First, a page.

Steve Gertman of California’s Ascendant Spirits produces Breaker Bourbon, and his brand is one of those targeted by a Chicago-based law firm that specializes in class-action lawsuits, and is “investigating” claims by small-batch whisky brands about the source of their whiskies. Like many small producers, Gertman has been sourcing whiskey from other distillers while the Bourbon he’s making is aging, and he responds to the claims on this week’s WhiskyCast In-Depth along with criticism he’s received since appearing on WhiskyCast last January. In the news, Templeton Rye is also a target of the law firm’s probe, and has announced that it will change its label to reflect that the whiskey is distilled in Indiana and not Iowa. We’ll also have reaction from other targets of the probe as well, along with the reaction of Charbay’s Marko Karakasevic to last weekend’s Napa Valley earthquake and much more!
Links: Ascendant Spirits | Templeton Rye | Consumer Class Actions.com | Edelson | High West | Redemption | Angel’s Envy | WhistlePig | KGB Spirits | Maker’s Mark | Bulleit | Tullamore Dew | Charbay | Heaven Hill | Ardbeg | Mackie’s of Scotland | Willett
The class action is silly, but potentially serious. I have no issue with sourcing and selling bourbon or calling it small batch. For me it’s simply one issue – failure to comply with 5.36 d. The law is clear; Chuck Cowdery asked the TTB, Tom Hogue, if we were interpreting this law correctly and the answer is the law is pretty straight forward. If AS has nothing to hide, then follow the law and list the actual State of Distillation label.
I am enjoying the weekly podcasts and I am slowly learning something about all the scotch I have been drinking. Thank you for the regular updates.
I was a little amused today to hear the distillers response to the potential lawsuit for misleading marketing/advertising. He basically said, “everyone does it.” However, despite the fact, ‘everyone does it’, it can still be wrong. I did not know some or many of the small whiskeys were reselling other distillers product. I am disappointed to learn it.
We have all experienced many instances where one industry has a ‘normal’ practice which also violates the law. We are still recovering from the mortgage industries problems with bad or fraudulent loans and loan securities. Everyone did it and everyone knew it was wrong but it went on for years.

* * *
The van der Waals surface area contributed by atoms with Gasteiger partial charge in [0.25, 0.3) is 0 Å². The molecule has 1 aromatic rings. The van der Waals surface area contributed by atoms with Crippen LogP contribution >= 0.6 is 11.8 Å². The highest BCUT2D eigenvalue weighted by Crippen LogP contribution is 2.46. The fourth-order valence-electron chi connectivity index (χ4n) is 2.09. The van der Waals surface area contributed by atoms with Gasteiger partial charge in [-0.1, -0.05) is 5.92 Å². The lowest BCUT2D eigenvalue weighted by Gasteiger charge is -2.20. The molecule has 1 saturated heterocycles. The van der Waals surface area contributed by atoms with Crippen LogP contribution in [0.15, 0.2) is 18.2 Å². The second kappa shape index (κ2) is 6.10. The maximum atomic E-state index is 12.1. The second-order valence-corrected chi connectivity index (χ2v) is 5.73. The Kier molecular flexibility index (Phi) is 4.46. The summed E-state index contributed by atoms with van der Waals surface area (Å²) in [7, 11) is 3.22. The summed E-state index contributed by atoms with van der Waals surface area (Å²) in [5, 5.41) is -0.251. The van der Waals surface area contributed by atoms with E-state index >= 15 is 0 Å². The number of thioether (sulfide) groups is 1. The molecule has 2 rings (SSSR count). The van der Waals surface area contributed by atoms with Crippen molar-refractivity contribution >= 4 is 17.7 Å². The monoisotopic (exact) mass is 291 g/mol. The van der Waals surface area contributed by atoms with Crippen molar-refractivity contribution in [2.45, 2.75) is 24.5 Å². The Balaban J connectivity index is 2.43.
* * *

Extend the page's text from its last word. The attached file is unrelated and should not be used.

Until I started really paying attention to the scotch and bourbon industry news, I did not know that some small batch bottlers did not distill their own whisky. Heck, I was disappointed to learn that virtually every scotch distiller in Islay buys their malted barley from one company which is not on Islay.
The whisky industry could be much more open with their processes and provide more information to the purchasers. Put more information on the labels, provide inserts if the bottles are in boxes, post information on websites. If all the important information is known, no one can complain of being misled and you may draw some more interested and knowledgeable consumers.
Thanks for your comments! Bulk whisky sales have been common practice for many years, especially in Scotland, where whisky producers trade casks regularly for use in blending, and there’s a bit more transparency in Scotland when independent bottlers are bottling casks from distilleries they don’t own. However, I would agree with you that bottlers who aren’t distilling their own whisky need to be more open about that in their marketing and labeling – even if they’re just using bulk whisky while the whisky they distill is maturing. I suspect it’s going to take a regulatory change to make that happen, though.
I’m curious about your comment on Islay’s malt supply, though…most of the barley used at the Islay distilleries comes from Diageo’s Port Ellen maltings on the island, with some exceptions. Kilchoman, Bowmore, and Laphroaig still malt at least some of their own barley, and most of the mainland distilleries closed their malting floors years ago to save money. Port Ellen also can’t supply all of the island’s needs, so some of it has to come from the mainland.
Mark – I was wrong. I should have said that I was disappointed that almost all of the malted barley in Islay comes from one large producer – Diageo. One of the significant differences between the Islay scotch is their peatiness. I thought the peat comes from the malted barley. Therefore, if they all use the same barley, they are likely to share the same level of peat. Obviously, I must not understand the actual process because Ardbeg is much peatier than Bowmore. Do you know why?
Also, does Bruchladdich also malt their own barley? I know they have scotch which is listed as ‘Scottich Barley’. Does it use Barley grown and malted on Islay?
I really do enjoy the podcasts!
Port Ellen, as with most maltings, is able to vary the level of peating from batch to batch depending on the customer’s requirements. Ardbeg may specify a higher level of peating that Caol Ila or Lagavulin does, for example — and that’s just a hypothetical example, so please don’t quote me on it. Bruichladdich does not malt its own barley, but uses barley from some of the Islay farms in its Islay Barley expression. If I remember correctly, I believe they send it to the mainland for malting – and I seem to recall the reason was that Port Ellen Maltings could either not handle a small amount of barley separately or keep it segregated from its own barley supplies. I will check with the distillery and try to get the correct answer.
Glad you’re enjoying the podcasts!